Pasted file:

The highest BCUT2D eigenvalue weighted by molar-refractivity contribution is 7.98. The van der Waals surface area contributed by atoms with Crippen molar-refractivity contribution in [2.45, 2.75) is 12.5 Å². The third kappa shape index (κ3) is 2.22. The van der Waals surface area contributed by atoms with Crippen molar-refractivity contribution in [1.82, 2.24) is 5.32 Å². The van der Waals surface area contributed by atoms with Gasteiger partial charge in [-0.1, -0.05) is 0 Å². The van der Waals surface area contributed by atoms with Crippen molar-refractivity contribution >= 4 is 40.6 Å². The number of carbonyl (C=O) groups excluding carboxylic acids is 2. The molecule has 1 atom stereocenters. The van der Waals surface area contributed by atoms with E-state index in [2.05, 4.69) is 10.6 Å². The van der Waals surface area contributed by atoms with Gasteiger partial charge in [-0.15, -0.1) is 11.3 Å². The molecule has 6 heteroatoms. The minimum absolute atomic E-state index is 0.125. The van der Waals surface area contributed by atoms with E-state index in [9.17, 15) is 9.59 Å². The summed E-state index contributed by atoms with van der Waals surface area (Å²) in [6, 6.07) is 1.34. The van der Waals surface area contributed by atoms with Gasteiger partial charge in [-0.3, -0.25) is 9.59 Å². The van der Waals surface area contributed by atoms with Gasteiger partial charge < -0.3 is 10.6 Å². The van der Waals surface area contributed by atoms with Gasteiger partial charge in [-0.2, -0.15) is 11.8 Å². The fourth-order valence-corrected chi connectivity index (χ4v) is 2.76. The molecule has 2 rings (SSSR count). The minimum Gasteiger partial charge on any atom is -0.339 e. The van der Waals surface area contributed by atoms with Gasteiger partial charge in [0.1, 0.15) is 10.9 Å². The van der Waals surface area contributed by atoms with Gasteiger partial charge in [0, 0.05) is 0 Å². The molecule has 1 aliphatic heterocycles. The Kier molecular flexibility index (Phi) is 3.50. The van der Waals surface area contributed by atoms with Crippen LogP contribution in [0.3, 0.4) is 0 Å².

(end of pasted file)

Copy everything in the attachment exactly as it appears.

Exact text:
The highest BCUT2D eigenvalue weighted by molar-refractivity contribution is 7.98. The van der Waals surface area contributed by atoms with Crippen molar-refractivity contribution in [2.45, 2.75) is 12.5 Å². The third kappa shape index (κ3) is 2.22. The van der Waals surface area contributed by atoms with Crippen molar-refractivity contribution in [1.82, 2.24) is 5.32 Å². The van der Waals surface area contributed by atoms with Gasteiger partial charge in [-0.1, -0.05) is 0 Å². The van der Waals surface area contributed by atoms with Crippen molar-refractivity contribution >= 4 is 40.6 Å². The number of carbonyl (C=O) groups excluding carboxylic acids is 2. The molecule has 1 atom stereocenters. The van der Waals surface area contributed by atoms with E-state index in [2.05, 4.69) is 10.6 Å². The van der Waals surface area contributed by atoms with Gasteiger partial charge in [-0.15, -0.1) is 11.3 Å². The molecule has 6 heteroatoms. The minimum absolute atomic E-state index is 0.125. The van der Waals surface area contributed by atoms with E-state index in [9.17, 15) is 9.59 Å². The summed E-state index contributed by atoms with van der Waals surface area (Å²) in [6, 6.07) is 1.34. The van der Waals surface area contributed by atoms with Gasteiger partial charge in [-0.3, -0.25) is 9.59 Å². The van der Waals surface area contributed by atoms with Gasteiger partial charge < -0.3 is 10.6 Å². The van der Waals surface area contributed by atoms with Gasteiger partial charge in [-0.2, -0.15) is 11.8 Å². The fourth-order valence-corrected chi connectivity index (χ4v) is 2.76. The molecule has 2 rings (SSSR count). The minimum Gasteiger partial charge on any atom is -0.339 e. The van der Waals surface area contributed by atoms with Gasteiger partial charge in [0.1, 0.15) is 10.9 Å². The van der Waals surface area contributed by atoms with Gasteiger partial charge in [0, 0.05) is 0 Å². The molecule has 1 aliphatic heterocycles. The Kier molecular flexibility index (Phi) is 3.50. The van der Waals surface area contributed by atoms with Crippen LogP contribution in [0.3, 0.4) is 0 Å².